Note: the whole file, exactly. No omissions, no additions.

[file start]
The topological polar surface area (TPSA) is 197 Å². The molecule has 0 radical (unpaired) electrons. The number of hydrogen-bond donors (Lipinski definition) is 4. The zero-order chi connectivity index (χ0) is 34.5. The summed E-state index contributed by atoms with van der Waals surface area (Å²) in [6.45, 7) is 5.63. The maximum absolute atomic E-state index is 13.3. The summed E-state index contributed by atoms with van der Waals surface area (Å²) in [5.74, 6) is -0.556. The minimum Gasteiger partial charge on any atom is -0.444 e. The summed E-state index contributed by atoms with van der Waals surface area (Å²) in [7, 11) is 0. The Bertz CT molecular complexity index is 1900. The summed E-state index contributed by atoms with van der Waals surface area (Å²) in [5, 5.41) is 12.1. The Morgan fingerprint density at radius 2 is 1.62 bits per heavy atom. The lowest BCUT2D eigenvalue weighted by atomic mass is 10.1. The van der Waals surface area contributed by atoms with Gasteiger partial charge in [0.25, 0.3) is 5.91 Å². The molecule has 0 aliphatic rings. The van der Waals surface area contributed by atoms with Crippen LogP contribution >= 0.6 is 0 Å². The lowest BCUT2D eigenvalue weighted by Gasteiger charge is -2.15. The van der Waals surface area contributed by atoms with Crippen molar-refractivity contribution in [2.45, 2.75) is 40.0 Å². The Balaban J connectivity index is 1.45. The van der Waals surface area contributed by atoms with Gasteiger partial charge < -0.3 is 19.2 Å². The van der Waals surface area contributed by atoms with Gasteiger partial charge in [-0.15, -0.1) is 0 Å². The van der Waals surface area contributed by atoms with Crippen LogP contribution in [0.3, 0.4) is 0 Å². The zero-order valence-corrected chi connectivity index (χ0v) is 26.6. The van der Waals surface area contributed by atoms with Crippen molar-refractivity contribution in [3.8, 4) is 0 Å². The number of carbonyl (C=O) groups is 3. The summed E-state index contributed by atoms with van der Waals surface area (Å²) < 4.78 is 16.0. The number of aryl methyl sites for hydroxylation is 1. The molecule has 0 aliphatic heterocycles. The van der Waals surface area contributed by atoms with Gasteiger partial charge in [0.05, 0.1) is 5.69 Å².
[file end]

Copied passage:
The topological polar surface area (TPSA) is 197 Å². The molecule has 0 radical (unpaired) electrons. The number of hydrogen-bond donors (Lipinski definition) is 4. The zero-order chi connectivity index (χ0) is 34.5. The summed E-state index contributed by atoms with van der Waals surface area (Å²) in [6.45, 7) is 5.63. The maximum absolute atomic E-state index is 13.3. The summed E-state index contributed by atoms with van der Waals surface area (Å²) in [5.74, 6) is -0.556. The minimum Gasteiger partial charge on any atom is -0.444 e. The summed E-state index contributed by atoms with van der Waals surface area (Å²) in [7, 11) is 0. The Bertz CT molecular complexity index is 1900. The summed E-state index contributed by atoms with van der Waals surface area (Å²) in [5, 5.41) is 12.1. The Morgan fingerprint density at radius 2 is 1.62 bits per heavy atom. The lowest BCUT2D eigenvalue weighted by atomic mass is 10.1. The van der Waals surface area contributed by atoms with Gasteiger partial charge in [0.25, 0.3) is 5.91 Å². The molecule has 0 aliphatic rings. The van der Waals surface area contributed by atoms with Crippen LogP contribution >= 0.6 is 0 Å². The lowest BCUT2D eigenvalue weighted by Gasteiger charge is -2.15. The van der Waals surface area contributed by atoms with Crippen molar-refractivity contribution in [2.45, 2.75) is 40.0 Å². The Balaban J connectivity index is 1.45. The van der Waals surface area contributed by atoms with Gasteiger partial charge < -0.3 is 19.2 Å². The van der Waals surface area contributed by atoms with Gasteiger partial charge in [-0.15, -0.1) is 0 Å². The van der Waals surface area contributed by atoms with Crippen LogP contribution in [0.3, 0.4) is 0 Å². The zero-order valence-corrected chi connectivity index (χ0v) is 26.6. The van der Waals surface area contributed by atoms with Crippen molar-refractivity contribution in [3.8, 4) is 0 Å². The number of carbonyl (C=O) groups is 3. The summed E-state index contributed by atoms with van der Waals surface area (Å²) < 4.78 is 16.0. The number of aryl methyl sites for hydroxylation is 1. The molecule has 0 aliphatic heterocycles. The van der Waals surface area contributed by atoms with Gasteiger partial charge in [0.05, 0.1) is 5.69 Å².